Camelus dromedarius

Dromedary Camel

Dromedary camels only have one hump on their back, and it is actually filled ...

Neofelis nebulosa

Clouded Leopard

The clouded leopard has flexible ankle joints which rotate backward which let...

Meet Gladys & Pip

Slender Horned Gazelle

These gazelles are endangered because they are hunted for their horns.

Crocuta crocuta

Spotted Hyena

Spotted hyenas have good hearing and sharp eyesight at night, both of which t...

Lycaon pictus

African Painted Dog

Learn more about these endangered African animals.

Panthera leo


Lions are the only cats to live in groups. These groups are called prides and...

Rhinoceros unicornis

Greater One-Horned Rhinoceros

Learn about this vulnerable species that resides in swamps and grasslands.

Elephas maximus

Asian Elephant

Our Asian elephants bring new meaning to the word "big personality." Like all...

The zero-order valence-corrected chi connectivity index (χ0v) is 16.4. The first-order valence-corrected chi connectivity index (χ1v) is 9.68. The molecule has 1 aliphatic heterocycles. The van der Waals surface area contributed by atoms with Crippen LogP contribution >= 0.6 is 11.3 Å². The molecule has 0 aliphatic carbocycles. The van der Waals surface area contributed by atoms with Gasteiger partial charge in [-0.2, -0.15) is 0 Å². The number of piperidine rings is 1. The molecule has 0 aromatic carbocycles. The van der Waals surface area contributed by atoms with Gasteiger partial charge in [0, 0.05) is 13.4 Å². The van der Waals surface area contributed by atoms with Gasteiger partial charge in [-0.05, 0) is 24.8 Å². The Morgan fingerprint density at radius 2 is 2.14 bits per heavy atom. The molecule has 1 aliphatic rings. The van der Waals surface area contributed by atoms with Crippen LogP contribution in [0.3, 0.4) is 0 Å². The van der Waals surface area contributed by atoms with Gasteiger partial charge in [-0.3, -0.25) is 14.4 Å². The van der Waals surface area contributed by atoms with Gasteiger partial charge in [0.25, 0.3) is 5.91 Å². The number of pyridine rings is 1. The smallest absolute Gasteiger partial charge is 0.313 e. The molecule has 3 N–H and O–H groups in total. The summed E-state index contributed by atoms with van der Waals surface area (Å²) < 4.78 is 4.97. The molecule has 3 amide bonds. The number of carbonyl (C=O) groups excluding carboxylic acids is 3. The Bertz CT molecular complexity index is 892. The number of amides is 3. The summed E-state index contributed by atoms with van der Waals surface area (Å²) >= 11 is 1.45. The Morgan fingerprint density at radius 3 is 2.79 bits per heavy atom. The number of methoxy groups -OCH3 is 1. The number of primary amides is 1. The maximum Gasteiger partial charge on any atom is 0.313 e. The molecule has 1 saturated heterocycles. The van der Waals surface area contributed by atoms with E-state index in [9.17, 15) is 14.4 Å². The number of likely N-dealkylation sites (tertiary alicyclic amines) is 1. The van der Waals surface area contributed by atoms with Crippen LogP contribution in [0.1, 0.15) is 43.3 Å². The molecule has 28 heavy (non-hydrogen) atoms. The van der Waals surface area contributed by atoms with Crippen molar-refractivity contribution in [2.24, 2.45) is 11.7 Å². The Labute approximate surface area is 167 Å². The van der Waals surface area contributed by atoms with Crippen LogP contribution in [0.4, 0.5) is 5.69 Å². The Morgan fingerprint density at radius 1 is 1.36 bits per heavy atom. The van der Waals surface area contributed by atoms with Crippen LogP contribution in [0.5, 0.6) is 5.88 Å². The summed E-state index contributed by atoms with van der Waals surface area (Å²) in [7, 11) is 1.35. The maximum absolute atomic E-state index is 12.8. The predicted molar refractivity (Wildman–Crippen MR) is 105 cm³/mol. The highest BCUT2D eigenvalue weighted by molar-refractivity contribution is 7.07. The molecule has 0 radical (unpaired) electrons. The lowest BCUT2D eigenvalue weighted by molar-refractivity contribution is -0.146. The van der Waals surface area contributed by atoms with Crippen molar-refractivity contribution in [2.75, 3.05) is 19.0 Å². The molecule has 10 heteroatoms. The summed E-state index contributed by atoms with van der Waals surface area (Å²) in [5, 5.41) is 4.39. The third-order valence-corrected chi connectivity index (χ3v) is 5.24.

Giraffa camelopardalis


Long-necked, long-legged and spotted, giraffes easily hold the record for the...

Feeding Time: 2pm

African Elephants

Known for their huge bodies, unique trunks, and long lives, elephants are the...


Purchase tickets online

Tickets that require a photo ID to receive a discount, such as military, reciprocal zoo members, senior citizens, etc., must be purchased onsite at the Ticketing Building. Due to limited capacity, we recommend that you arrive when the zoo first opens at 10 a.m. Guests that need to make changes to their tickets should contact or 305-251-0400, ext. 0, 24 hours before their scheduled visit date.